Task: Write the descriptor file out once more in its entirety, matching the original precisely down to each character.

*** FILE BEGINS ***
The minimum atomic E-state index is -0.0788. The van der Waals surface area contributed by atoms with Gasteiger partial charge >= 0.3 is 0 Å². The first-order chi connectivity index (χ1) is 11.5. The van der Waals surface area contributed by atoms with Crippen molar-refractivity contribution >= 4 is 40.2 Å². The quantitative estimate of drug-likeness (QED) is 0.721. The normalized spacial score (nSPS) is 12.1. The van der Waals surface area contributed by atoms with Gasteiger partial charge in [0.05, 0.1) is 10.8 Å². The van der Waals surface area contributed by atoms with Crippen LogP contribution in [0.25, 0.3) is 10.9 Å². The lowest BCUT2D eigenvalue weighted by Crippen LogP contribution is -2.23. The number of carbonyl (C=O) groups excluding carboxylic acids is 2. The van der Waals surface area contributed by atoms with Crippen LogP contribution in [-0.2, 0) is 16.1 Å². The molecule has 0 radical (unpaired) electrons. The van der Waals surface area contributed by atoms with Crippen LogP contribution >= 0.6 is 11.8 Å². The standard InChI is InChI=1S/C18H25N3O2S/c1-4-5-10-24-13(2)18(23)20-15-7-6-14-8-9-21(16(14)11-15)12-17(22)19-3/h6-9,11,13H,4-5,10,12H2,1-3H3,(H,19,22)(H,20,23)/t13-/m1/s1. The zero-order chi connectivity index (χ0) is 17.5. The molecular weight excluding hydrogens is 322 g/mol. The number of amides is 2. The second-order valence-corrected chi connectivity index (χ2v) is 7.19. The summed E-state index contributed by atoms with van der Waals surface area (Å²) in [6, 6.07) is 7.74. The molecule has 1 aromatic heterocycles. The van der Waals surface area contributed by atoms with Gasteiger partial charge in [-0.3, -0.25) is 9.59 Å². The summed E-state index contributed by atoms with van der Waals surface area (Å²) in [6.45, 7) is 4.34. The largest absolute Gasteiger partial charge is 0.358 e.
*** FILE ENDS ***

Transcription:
The minimum atomic E-state index is -0.0788. The van der Waals surface area contributed by atoms with Gasteiger partial charge >= 0.3 is 0 Å². The first-order chi connectivity index (χ1) is 11.5. The van der Waals surface area contributed by atoms with Crippen molar-refractivity contribution >= 4 is 40.2 Å². The quantitative estimate of drug-likeness (QED) is 0.721. The normalized spacial score (nSPS) is 12.1. The van der Waals surface area contributed by atoms with Gasteiger partial charge in [0.05, 0.1) is 10.8 Å². The van der Waals surface area contributed by atoms with Crippen LogP contribution in [0.25, 0.3) is 10.9 Å². The lowest BCUT2D eigenvalue weighted by Crippen LogP contribution is -2.23. The number of carbonyl (C=O) groups excluding carboxylic acids is 2. The van der Waals surface area contributed by atoms with Crippen LogP contribution in [-0.2, 0) is 16.1 Å². The molecule has 0 radical (unpaired) electrons. The van der Waals surface area contributed by atoms with Crippen LogP contribution >= 0.6 is 11.8 Å². The standard InChI is InChI=1S/C18H25N3O2S/c1-4-5-10-24-13(2)18(23)20-15-7-6-14-8-9-21(16(14)11-15)12-17(22)19-3/h6-9,11,13H,4-5,10,12H2,1-3H3,(H,19,22)(H,20,23)/t13-/m1/s1. The zero-order chi connectivity index (χ0) is 17.5. The molecular weight excluding hydrogens is 322 g/mol. The number of amides is 2. The second-order valence-corrected chi connectivity index (χ2v) is 7.19. The summed E-state index contributed by atoms with van der Waals surface area (Å²) in [6, 6.07) is 7.74. The molecule has 1 aromatic heterocycles. The van der Waals surface area contributed by atoms with Gasteiger partial charge in [-0.3, -0.25) is 9.59 Å². The summed E-state index contributed by atoms with van der Waals surface area (Å²) in [6.45, 7) is 4.34. The largest absolute Gasteiger partial charge is 0.358 e.